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MAD Marine 2017

Last school holidays, 27 schools from across Auckland put forward two students to join together and attend MAD Marine 2017. The start of this Make A Difference youth environmental leadership camp, sponsored by Auckland Council, saw the 50 students ferry from ‘the Cloud’ to Islington Bay (Rangitoto Island). From there they walked over to Motutapu Island and continued to the MOEC camp.

The students spent four days together: spotting snapper while snorkelling in a marine reserve; observing rare shore birds while kayaking around islands; finding whales and dolphins on the Auckland Whale and Dolphin Safari; visiting historic gun emplacements at sunrise and a beach clean-up on Sandy beach. Later creating trash art from the rubbish they collected.

They spent time finding native long fin eels and giant weta during night walks. Through all these activities was developed a deeper understanding of the purpose of environmental actions. Apart from the physical things, they had the opportunity to be inspired by many strong-willed people from all walks of life with one goal: to fight for the protection of our marine environment and make a positive difference.

One scientist spent a good chunk of her time collecting whale poop to figure out what a certain species of whale consumed. A girl during her school years, enthused young kids around NZ about marine mammals by presenting a TV show, Young Ocean Explorers. Another, enforced a voluntary protocol for ships to sail under 10 knots in the Hauraki Gulf to prevent ship strike, a major issue causing the death of Bryde’s whales. The students had always known there were activists, people out there doing something, but not everyone sees the worth of their efforts and the difficulty of the obstacles they face.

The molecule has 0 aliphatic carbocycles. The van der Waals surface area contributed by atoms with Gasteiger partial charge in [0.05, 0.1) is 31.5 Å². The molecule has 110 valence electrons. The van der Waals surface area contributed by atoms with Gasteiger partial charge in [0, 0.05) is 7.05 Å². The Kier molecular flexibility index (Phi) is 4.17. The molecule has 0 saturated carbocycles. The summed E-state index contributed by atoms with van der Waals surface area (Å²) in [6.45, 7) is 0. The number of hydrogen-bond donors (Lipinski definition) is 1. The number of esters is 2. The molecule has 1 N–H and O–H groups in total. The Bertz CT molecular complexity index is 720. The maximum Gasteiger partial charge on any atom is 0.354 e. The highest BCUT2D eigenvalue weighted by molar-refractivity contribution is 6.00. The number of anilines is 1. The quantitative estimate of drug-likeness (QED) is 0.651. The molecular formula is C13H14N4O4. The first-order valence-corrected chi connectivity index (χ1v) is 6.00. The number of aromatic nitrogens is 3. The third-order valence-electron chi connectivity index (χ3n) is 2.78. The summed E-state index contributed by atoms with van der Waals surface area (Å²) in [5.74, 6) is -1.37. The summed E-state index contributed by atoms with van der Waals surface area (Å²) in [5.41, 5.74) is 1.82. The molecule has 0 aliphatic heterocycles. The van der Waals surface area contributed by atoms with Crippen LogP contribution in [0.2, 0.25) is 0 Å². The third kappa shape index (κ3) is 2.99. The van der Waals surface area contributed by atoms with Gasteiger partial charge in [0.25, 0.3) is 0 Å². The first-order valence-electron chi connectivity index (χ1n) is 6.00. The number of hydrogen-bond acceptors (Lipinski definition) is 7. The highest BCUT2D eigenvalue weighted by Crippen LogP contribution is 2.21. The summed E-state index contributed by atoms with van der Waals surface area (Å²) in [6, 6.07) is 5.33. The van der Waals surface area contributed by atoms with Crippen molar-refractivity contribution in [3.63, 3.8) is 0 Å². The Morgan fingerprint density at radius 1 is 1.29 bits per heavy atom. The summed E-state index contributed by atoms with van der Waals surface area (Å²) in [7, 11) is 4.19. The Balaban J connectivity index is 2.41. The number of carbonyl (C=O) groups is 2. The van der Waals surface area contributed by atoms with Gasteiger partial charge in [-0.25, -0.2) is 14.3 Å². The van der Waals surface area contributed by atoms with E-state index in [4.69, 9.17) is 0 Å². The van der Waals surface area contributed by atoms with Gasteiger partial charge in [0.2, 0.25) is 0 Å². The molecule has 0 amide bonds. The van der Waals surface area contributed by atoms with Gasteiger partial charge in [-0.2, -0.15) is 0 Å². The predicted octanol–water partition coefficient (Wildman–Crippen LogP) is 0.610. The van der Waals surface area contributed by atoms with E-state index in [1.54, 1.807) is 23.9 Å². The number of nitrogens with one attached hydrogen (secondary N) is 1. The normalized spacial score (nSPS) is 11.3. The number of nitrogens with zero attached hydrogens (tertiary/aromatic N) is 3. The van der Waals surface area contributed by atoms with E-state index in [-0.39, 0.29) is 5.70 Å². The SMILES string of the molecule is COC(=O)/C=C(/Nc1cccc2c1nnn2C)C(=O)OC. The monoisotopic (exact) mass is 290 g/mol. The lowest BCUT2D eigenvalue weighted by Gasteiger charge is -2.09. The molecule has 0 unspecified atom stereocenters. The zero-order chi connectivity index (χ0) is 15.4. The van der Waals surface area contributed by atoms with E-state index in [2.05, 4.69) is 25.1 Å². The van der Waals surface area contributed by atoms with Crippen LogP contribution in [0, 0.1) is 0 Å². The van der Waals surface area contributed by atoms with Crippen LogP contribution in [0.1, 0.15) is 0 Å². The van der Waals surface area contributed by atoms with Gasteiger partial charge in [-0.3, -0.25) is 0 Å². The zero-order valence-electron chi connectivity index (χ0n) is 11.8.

Apart from all the serious stuff, everyone got to meet other like-minded people who they shared the good times with – including the skits which was a real highlight. The food was also a real highlight as well as having nature unravel it’s charm.

I was lucky enough to be one of these students. This hui benefitted me because I am now aware of potential solutions to current issues and I have also increased in confidence, particularly with speaking.

This is relevant to you guys because just like all these people who are working hard to reach those seemingly unattainable goals, you could put your ideas into play as well, every contribution counts.

Unfortunately, MAD has ended due to low funding from Auckland Council. But it’s legacy remains, as a wide network of people are now connected and there is fervent support for anyone to reach whatever goal they have in mind.

Katrina Chan